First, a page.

Nigeria Governors Demand President Speak on Security Worries
(Bloomberg) -- Governors from Nigeria’s southern states called on President Muhammadu Buhari to address the nation over growing insecurity in Africa’s top oil producer.
The leaders of 17 states also called for a national dialog to address “widespread agitations” in the West African nation, according to a statement emailed by the Lagos state’s government after a meeting of the Southern Nigeria Governors Forum Tuesday.
“The meeting expressed grave concern on the security challenges currently plaguing the nation and strongly urged that Mr. President should address Nigerians on the challenges of insecurity and restore the confidence of our people,” the governors said.
Africa’s most-populous country is contending with a decade-long war against Islamist insurgents in the northeast, a worsening conflict between nomadic cattle herders and crop farmers in the central and southern regions, and a new separatist rebellion in the southeast. It’s also facing a growing number of abductions of students that have shut down hundreds of schools.
Buhari on Tuesday met military, intelligence and other officials to discuss the security situation in Nigeria. It was the third such meeting in two weeks, and followed attempted burglaries at the homes of two officials who live near to the presidential villa in Abuja, the capital.
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Chief of Defence Staff Lucky Irabor told reporters after the meeting that “far-reaching decisions were made” at the talks, without providing any information on what measures are planned.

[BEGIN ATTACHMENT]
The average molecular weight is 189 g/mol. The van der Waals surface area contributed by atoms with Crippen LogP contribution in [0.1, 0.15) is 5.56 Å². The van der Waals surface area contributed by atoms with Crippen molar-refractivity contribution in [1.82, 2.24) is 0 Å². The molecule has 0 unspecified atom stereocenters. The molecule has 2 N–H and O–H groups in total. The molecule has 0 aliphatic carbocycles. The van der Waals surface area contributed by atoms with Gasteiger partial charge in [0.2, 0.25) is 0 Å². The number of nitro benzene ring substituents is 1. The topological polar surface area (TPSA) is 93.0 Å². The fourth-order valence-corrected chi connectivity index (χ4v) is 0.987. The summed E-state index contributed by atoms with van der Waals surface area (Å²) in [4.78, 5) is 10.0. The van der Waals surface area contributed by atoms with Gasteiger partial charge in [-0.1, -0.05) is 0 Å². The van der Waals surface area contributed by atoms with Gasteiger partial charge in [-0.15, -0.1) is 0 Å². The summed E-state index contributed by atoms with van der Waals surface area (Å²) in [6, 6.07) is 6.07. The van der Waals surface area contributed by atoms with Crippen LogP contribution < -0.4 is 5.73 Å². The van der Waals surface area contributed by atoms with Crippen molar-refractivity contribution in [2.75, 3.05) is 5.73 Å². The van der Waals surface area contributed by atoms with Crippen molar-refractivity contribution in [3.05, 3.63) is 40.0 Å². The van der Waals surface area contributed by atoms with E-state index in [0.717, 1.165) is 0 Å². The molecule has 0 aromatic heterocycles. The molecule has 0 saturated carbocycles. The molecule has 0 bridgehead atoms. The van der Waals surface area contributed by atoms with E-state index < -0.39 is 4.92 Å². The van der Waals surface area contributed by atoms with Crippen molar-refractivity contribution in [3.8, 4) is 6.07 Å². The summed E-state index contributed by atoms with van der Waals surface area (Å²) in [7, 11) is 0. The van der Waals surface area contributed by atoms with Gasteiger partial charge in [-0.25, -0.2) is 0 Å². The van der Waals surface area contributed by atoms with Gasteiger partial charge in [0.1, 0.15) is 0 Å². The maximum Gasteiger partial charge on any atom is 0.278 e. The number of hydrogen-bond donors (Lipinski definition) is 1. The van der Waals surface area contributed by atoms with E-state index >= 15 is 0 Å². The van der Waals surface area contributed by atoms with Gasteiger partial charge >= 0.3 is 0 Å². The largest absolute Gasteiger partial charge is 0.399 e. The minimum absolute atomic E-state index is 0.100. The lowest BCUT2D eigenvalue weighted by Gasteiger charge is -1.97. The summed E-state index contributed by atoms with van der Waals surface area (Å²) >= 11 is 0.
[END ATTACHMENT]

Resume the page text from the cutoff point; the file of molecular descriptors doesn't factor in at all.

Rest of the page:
Nigeria’s security forces have so far failed to stem the Islamist insurgency in the northeast that’s left thousands of people dead and forced almost 2 million others to flee their homes.
Separatists have also begun carrying out attacks in southeastern Nigeria -- the nation’s oil-producing hub -- including assault on police stations last weekend that left 12 policemen dead. The so-called Indigenous People of Biafra formed a militant wing in December to protect the region against incursions by ethnic Fulani herders from northern Nigeria it accuses of grazing on farmlands and committing crimes against local residents.
To quell the conflict between crop growers and herders, the southern governors announced a ban on open grazing in southern Nigeria and outlawed the movement of cattle to the south by foot.
“The meeting recommended that the Federal Government should support willing states to develop alternative and modern livestock management systems,” the governors said.
Nigeria’s central bank has cited the conflict between herders and farmers as one of the reasons for the highest increase in food prices in 15 years last month.
READ: Nigeria Food-Price Growth at 15-Year High Fuels CPI
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